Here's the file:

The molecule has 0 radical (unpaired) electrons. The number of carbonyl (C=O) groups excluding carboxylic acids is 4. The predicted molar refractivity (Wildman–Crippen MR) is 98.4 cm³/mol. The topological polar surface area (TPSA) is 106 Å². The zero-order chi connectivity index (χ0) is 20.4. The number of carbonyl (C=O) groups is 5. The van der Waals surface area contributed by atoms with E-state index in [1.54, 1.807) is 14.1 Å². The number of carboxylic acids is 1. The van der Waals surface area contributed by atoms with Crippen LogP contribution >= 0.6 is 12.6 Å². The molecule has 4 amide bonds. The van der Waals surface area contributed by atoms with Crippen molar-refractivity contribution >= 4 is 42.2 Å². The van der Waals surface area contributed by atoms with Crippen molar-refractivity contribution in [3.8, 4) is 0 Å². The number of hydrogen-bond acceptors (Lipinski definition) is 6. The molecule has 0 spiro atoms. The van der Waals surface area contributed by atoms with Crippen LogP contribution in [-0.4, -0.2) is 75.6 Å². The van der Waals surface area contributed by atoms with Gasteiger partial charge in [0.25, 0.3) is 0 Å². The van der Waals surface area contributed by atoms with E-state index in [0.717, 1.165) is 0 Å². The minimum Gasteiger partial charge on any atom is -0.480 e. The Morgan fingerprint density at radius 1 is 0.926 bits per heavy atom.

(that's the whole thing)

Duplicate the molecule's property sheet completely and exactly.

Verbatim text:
The molecule has 0 radical (unpaired) electrons. The number of carbonyl (C=O) groups excluding carboxylic acids is 4. The predicted molar refractivity (Wildman–Crippen MR) is 98.4 cm³/mol. The topological polar surface area (TPSA) is 106 Å². The zero-order chi connectivity index (χ0) is 20.4. The number of carbonyl (C=O) groups is 5. The van der Waals surface area contributed by atoms with E-state index in [1.54, 1.807) is 14.1 Å². The number of carboxylic acids is 1. The van der Waals surface area contributed by atoms with Crippen LogP contribution >= 0.6 is 12.6 Å². The molecule has 4 amide bonds. The van der Waals surface area contributed by atoms with Crippen molar-refractivity contribution >= 4 is 42.2 Å². The van der Waals surface area contributed by atoms with Crippen molar-refractivity contribution in [3.8, 4) is 0 Å². The number of hydrogen-bond acceptors (Lipinski definition) is 6. The molecule has 0 spiro atoms. The van der Waals surface area contributed by atoms with Crippen LogP contribution in [-0.4, -0.2) is 75.6 Å². The van der Waals surface area contributed by atoms with Gasteiger partial charge in [0.25, 0.3) is 0 Å². The van der Waals surface area contributed by atoms with E-state index in [0.717, 1.165) is 0 Å². The minimum Gasteiger partial charge on any atom is -0.480 e. The Morgan fingerprint density at radius 1 is 0.926 bits per heavy atom.